After developing an idea for a hardware product and validating it to make sure it’s something that people may actually want, the next step is to build a prototype of the device.
The main objective of making a prototype is of course to create a physical sample of your product that you can show to prospective customers and investors. In addition, the act of making a prototype also brings a number of other less-obvious benefits to your startup, including:
– Helping you clarify your vision for the product
– Helping you frame the problem you want to address
– Showing you what works and what doesn’t work
– Revealing possible future manufacturing problems
– Facilitating customer and investor feedback
Here are some tips on how to get the most out of prototyping.
Get your prototype in people’s hands as soon as possible
Experienced founders advise entrepreneurs to get out a prototype at the earliest possible opportunity. JD Albert, Director of Engineering at Bresslergroup, says that waiting until a product is “perfect” before rigorously testing it is a common mistake many startups make.
Putting a prototype out early for potential users to test drive delivers a host of benefits, some unexpected. Once people have a new object in their hands, the ways in which they try it out tells you how well or poorly your product has been designed. Is it robust enough to withstand inevitable wear and tear? Does it function as you imagined? Do people use it as you intended or are they using it in an unexpected way? Is it user-friendly? What is the verdict on its visual appearance?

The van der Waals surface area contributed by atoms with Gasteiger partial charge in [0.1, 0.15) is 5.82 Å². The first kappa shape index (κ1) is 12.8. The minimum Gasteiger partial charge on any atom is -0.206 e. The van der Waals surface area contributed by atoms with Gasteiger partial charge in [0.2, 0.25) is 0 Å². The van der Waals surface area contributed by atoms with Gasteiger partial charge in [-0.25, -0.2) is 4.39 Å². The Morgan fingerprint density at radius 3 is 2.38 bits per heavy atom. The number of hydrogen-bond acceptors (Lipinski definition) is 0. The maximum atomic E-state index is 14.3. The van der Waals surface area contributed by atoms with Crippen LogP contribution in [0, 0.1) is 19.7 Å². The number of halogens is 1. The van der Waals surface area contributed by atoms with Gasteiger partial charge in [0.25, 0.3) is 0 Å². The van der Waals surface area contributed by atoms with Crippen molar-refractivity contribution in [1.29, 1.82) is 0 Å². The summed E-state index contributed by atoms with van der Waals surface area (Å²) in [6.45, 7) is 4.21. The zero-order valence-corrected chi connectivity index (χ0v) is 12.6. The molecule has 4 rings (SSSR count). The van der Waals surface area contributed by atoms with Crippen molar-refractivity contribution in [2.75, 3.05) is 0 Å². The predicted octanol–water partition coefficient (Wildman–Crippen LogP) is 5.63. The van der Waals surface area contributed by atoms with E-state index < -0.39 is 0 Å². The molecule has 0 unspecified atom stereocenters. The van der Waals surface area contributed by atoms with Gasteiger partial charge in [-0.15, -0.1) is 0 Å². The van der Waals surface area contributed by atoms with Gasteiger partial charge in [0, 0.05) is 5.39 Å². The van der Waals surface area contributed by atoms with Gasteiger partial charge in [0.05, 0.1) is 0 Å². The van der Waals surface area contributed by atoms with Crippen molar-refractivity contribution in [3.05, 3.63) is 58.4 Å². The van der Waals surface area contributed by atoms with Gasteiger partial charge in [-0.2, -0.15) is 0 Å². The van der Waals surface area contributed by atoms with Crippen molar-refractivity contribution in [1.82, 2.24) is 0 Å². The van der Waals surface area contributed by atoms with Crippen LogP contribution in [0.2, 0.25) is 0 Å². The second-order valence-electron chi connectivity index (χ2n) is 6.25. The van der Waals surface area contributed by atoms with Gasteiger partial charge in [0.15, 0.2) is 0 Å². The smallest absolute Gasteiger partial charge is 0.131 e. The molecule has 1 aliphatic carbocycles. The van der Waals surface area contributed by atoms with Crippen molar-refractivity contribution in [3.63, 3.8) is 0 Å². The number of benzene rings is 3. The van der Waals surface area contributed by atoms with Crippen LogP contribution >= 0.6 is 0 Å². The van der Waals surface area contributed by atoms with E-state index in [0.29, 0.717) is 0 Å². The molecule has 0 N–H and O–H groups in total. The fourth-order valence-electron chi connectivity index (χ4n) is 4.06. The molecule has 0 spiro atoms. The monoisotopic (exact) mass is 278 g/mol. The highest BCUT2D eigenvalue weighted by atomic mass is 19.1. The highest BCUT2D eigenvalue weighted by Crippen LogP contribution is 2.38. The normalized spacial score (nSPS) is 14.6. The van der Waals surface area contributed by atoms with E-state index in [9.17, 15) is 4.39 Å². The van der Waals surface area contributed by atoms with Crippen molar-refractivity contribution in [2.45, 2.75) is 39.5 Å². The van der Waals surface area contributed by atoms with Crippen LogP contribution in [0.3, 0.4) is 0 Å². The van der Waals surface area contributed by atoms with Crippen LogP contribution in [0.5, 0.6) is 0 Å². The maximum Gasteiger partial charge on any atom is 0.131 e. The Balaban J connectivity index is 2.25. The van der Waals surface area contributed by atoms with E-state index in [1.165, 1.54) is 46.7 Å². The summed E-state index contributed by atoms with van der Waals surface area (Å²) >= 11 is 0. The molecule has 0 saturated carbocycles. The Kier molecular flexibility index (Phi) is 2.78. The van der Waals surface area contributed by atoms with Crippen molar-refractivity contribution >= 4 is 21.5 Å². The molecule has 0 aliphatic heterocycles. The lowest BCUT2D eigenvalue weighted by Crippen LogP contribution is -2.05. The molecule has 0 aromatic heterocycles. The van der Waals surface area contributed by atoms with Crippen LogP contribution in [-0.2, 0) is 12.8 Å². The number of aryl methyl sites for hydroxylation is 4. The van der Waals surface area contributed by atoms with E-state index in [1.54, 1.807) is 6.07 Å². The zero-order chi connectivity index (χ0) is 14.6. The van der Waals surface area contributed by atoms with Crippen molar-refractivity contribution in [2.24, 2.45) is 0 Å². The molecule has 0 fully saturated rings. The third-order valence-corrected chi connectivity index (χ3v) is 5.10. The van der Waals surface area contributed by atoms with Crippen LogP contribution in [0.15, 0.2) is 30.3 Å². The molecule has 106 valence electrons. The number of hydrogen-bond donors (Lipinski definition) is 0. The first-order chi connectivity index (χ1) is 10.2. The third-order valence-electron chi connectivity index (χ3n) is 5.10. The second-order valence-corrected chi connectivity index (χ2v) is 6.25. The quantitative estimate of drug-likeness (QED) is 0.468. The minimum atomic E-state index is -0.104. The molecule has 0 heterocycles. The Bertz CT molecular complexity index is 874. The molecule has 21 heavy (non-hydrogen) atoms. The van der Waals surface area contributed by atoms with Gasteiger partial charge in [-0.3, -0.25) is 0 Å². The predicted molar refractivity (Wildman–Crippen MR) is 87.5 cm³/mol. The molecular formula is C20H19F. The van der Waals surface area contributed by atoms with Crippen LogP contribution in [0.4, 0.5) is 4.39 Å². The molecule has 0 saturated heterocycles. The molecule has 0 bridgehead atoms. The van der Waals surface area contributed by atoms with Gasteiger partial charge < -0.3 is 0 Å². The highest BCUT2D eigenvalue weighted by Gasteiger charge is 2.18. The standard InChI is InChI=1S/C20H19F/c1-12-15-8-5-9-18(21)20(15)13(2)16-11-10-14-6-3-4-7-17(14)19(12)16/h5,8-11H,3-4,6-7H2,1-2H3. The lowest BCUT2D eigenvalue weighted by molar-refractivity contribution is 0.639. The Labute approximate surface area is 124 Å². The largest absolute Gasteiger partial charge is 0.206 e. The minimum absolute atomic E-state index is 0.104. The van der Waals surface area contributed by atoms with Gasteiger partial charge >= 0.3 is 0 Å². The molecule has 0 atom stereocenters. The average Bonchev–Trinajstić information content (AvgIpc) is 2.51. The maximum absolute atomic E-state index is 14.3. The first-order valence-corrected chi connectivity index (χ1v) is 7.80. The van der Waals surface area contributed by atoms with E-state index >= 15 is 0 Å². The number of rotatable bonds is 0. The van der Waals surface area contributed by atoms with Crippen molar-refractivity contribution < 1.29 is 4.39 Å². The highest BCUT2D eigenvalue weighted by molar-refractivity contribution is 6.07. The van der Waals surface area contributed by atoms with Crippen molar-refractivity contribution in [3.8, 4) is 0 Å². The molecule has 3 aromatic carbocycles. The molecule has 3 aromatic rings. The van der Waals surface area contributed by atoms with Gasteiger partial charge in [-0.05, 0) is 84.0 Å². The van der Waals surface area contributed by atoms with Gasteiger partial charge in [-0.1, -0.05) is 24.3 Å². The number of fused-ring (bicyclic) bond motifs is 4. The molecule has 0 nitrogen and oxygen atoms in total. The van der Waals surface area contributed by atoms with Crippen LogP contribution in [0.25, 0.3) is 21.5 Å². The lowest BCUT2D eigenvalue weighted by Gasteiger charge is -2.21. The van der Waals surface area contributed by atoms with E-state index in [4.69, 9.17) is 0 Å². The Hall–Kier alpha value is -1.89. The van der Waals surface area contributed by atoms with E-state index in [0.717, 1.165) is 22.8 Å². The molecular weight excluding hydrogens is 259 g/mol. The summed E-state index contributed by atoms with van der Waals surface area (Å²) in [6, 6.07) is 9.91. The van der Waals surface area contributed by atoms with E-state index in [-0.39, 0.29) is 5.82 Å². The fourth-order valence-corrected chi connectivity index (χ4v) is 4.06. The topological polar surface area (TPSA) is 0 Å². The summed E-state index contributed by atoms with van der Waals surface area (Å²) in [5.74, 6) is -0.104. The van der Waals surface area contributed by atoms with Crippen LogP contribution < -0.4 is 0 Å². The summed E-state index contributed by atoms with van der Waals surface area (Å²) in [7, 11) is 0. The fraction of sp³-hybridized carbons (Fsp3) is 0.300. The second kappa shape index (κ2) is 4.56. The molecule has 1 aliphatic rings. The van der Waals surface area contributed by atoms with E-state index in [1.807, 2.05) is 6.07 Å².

The feedback you get will refine your ideas and challenge many of your assumptions. Assumptions are simply a result of our inability to see things from a wide range of perspectives. Drawing others into your experiment, helps you gain a broader perspective and that in the end leads to a better product.
Take advantage of crowdfunding
While exposure on Kickstarter or Indiegogo won’t necessarily validate your product for the mass market, they are superb platforms for feedback from early technology adopters. Here a product concept together with a working prototype will elicit valuable comment from a knowledgeable audience that can expedite your design and manufacturing process.
Build a simple prototype first, get feedback, and build again
While standards for prototypes are rising with the ease of 3D printing and the low cost of electronics prototyping with development boards, simple cardboard or similar facsimiles work well in the early stages to stimulate initial conversation and feedback.
Berlin-based hardware and software startup Senic YC S13 shared this experience with making their first product Nuimo. ”We learned that if you show people something developed, it’s a let-down because they expect too much. If you give them something that clearly doesn’t work it sparks their imagination to think freely about the possibilities, a key moment in this phase. Instead of focusing on what the prototype can’t do, the user will share their own ideas for the product and lead the conversation about the future they see.”
Founders that have been through the process warn that the road to a prototype that’s ready for manufacturing is paved with a seemingly endless number of preceding iterations. Bolt suggests building one prototype per week, meaning startups should try to improve at least one aspect of their prototype each time. It often takes many prototypes with different purposes before arriving at a final feasible one.
Celebrate early disappointment rather than regret late failure
It’s much easier and more cost effective to do something about problems that crop up in the prototyping and pilot stages than during actual production. Before manufacturing starts, every last detail must be sorted out. Return, repair, and retooling costs for fixing even the most seemingly minor problem can be enough to sink your startup.